Saturday, March 31, 2012

Supreme court and health insurance

It was interesting watching and reading about the Supreme Court arguments on the constitutionality of the health-care law.

This is an interesting moment for constitutional law. Are there limits to the commerce clause? What is the balance of Federal vs. State power? But this is an awful conversation for thinking about reasonable health-insurance and health-care regulation.

The central constitutional weakness of the law is the "individual mandate." We're all supposed to buy insurance, and if we don't we pay a penalty. So everyone is hot and bothered discussing the mandate. But the mandate is far from the central economic problem with the law. So, as a country, we're like a squabbling couple, fighting over who should do the dishes, when the real problem is "why did you buy that stupid boat?" 

Thursday, March 22, 2012


I'm in Japan, one great data point on the ineffectiveness of fiscal stimulus, and the reason for blog silence for the last week or so. I will be giving a talk about asset pricing, based on the "Discount Rates" paper, at a Chicago Booth  event on Friday evening March 23 at the American Club in Tokyo, details here. Blog readers and ex-students most welcome. It's a public event, but you have to register.  

Wednesday, March 21, 2012

Austerity, Stimulus, or Growth Now?

(This is also a Bloomberg "Business class" column, with minor improvements.)

Austerity isn't working in Europe. Greece is collapsing, Italy and Spain’s output is declining, and even Germany and the U.K. are slowing down. In addition to its direct economic costs, these “austerity” programs aren't even swiftly closing budget gaps. As incomes decline, tax revenue drops, and it is harder to cut spending. A downward spiral looms.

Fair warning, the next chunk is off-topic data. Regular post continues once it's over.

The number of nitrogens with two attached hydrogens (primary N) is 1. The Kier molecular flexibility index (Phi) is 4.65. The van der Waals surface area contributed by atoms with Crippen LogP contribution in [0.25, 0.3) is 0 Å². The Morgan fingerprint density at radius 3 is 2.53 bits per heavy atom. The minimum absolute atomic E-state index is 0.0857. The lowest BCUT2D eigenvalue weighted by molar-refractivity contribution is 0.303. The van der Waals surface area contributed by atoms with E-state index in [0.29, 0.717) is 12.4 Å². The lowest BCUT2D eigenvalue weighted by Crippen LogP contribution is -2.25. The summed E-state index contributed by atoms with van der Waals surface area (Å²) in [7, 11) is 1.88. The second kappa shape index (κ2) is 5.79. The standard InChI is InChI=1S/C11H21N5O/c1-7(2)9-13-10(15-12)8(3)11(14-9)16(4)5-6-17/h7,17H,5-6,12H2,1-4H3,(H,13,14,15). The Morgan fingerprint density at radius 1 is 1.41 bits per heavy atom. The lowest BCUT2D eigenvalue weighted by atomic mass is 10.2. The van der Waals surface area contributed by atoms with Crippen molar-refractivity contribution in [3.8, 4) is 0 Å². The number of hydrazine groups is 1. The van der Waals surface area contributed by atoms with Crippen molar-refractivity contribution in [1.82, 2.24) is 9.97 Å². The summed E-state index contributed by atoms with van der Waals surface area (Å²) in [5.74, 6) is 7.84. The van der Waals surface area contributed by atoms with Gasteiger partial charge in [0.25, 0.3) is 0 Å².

These events have important lessons for the U.S. Our government cannot forever borrow and spend 10 percent of gross domestic product each year, with an impending entitlements fiasco to boot. Sooner or later, we will have to fix our finances, too.  Europe's experience is a warning that austerity -- a program of sharp budget cuts and (even) higher tax rates, but largely putting off “structural reforms” for a sunnier day -- is a dangerous path.

Why is austerity causing such economic difficulty? What else should we do?

Friday, March 9, 2012

To London

I'll be at the Booth campus in London next Monday March 12 as part of a panel discussion with Francesco Garzzarelli and Charles Goodhart on "Financial Stability and the Macroeconomy," sponsored by the Becker-Friedman Institute. More information on the event here. Presuming, of course, that the fact that Greece has finally defaulted doesn't mean the end of the world, as so many predicted. Ex-students, colleagues, and blog readers, if you come to the event, stop and say hi. 

Tuesday, March 6, 2012

Too big not to fail

The Economist has a great article, "Too big not to fail" about the Dodd-Frank regulation. Readers of this blog will know I'm no big fan of Dodd-Frank, for example an article in Regulation, collected opeds, and collected blog posts on reform. I've made most of these points before. But to hear it from the liberal-leaning Economist, with very detailed documentation, is good news.